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Monday, January 14, 2013

Talia Winters’ Plight

Often, we wish that we possessed superior abilities, without realizing that every gift comes with a price.  Take, for example, the fictional ability of telepathy.  Sure, it could sometimes work to your advantage to know what others are thinking.  But imagine never being able to turn this ability off.  How many people could you draw close to, if you were constantly assaulted by their every dark thought or negative reaction?  Imagine hearing all the things they would never say about you, but cannot help thinking?  Imagine also how they would feel about you, if they knew they could hide nothing from you, if their every thought, reaction, and plan was laid bare in your presence.  Suddenly, it sounds as though the costs of possessing telepathy might outweigh the benefits, doesn’t it?

In the TV series Babylon 5, anyone with telepathic ability is given a choice: they must either take drugs to suppress this ability, or join Psi Corps.  Any drug can induce side effects, sometimes drastic ones, and such was the case with Commander Susan Ivanova’s mother, which is why a relationship between Ivanova and Harriman Gray would prove difficult, if not impossible.  But joining Psi Corps is no treat either, because then you become part of their system, and lose the independence and freedom of choice that most of us value.  Yet Talia Winters seems to have made this system work for her.  In the first two seasons, she’s Babylon 5’s resident commercial telepath, and even though her Psi rating is average, she’s gained unique experience by constantly peering into alien minds on behalf of her clients.  But all her hard work, and her special place on the space station, are ripped away from her in the novel Voices, by John Vornholt.  When a bomb explodes during the Psi Corps conference on Babylon 5, the evidence paints her as the chief suspect.  Suddenly, most normal people demand her arrest, and her fellow telepaths, outraged by her seeming betrayal, want her condemned to death without a trial.  So she finds herself a fugitive, fleeing the space station on her own, and hoping to find evidence to clear her name before the authorities or the Psi Cops can catch her.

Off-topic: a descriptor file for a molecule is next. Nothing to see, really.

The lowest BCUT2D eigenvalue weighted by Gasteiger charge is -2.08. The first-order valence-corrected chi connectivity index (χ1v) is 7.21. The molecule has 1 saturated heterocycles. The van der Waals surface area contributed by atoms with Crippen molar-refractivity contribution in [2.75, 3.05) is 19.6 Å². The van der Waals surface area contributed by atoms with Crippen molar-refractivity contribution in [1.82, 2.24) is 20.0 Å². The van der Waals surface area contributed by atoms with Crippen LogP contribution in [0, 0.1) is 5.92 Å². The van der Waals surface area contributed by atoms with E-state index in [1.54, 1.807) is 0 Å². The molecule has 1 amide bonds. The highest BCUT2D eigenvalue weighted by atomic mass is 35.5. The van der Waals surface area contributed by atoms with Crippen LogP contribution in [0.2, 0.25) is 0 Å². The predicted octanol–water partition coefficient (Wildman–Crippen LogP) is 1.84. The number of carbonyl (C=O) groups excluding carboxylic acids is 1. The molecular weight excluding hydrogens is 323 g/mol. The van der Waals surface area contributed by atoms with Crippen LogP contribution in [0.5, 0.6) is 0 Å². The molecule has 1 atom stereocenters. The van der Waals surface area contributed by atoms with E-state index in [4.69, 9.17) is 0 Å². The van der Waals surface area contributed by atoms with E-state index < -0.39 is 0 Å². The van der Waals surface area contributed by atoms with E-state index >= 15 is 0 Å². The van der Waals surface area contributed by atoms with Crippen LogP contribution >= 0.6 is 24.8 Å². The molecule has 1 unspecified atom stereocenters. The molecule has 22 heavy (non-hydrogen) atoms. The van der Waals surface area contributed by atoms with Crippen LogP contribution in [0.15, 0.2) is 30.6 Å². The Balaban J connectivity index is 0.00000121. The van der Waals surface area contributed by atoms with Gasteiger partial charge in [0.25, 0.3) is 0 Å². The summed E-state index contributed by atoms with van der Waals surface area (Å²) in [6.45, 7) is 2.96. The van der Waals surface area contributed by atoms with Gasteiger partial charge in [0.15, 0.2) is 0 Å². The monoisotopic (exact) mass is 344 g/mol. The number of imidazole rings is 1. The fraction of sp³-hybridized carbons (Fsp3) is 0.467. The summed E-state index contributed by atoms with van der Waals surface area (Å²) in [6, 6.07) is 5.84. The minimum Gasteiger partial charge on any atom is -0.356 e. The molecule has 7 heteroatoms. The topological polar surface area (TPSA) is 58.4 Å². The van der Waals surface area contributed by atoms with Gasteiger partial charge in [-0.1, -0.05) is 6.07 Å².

Unlike his predecessor Commander Jeffrey Sinclair, in the pilot movie “The Gathering,” Captain John Sheridan doesn’t lock down the space station after the explosion that kills several members of Psi Corps. So Security Chief Michael Garibaldi must return to Earth, alongside Harriman Gray, as the two men try to discover the person responsible for the bombing.  In Garibaldi’s case, he’s got something of a crush on Talia, so he’s got added incentive to clear her name.  But Gray also has something to prove.  He wants to impress Susan Ivanova, to make her look past his Psi Corps badge, and see that he might be someone worthy of her affections.

"The Gathering," can be found on
the five disc Babylon 5 Movie Collection

Talia’s flight will take her across the American Southwest, where she’ll meet a group of outsiders called the Bilagaani, who have forsaken the modern world to celebrate a culture that died out hundreds of years previously. Garibaldi and Gray’s investigations will take them to twenty-third century Boston and Washington D.C.  Eventually, all three, along with the top Psi Cop Mr. Bester, will make their way to Mars, for a showdown with the party responsible for the bombings on Babylon 5 and at the Royal Tharsis Lodge on Mars.  (Remember, I said it was a Mars novel).

By the end of the story, Talia realizes that she had taken her place on Babylon 5 for granted.  Now she longs to return there, “to see the aliens, who were less judgmental and prejudiced than her own species.  Among aliens you could be whoever you were, she realized, but among humans you had to be whoever they wanted you to be.  And no one was what they seemed.”

In many ways, it can be a good thing to break down the walls that separate us. But perhaps it's an equally good thing to preserve our uniqueness, and not to know too much about each other.  For, as John Vornholt writes, we are all aliens to each other.  Maybe that’s a good thing. 

Note: While I've given you a rough outline of the story, I've tried to avoid sharing any real spoilers.  If you're a fan of Babylon 5, I think you'll enjoy returning to that milieu in Vornholt's novel, even if most of the action takes place not on the space station, but on Earth and Mars.

Dragon Dave  

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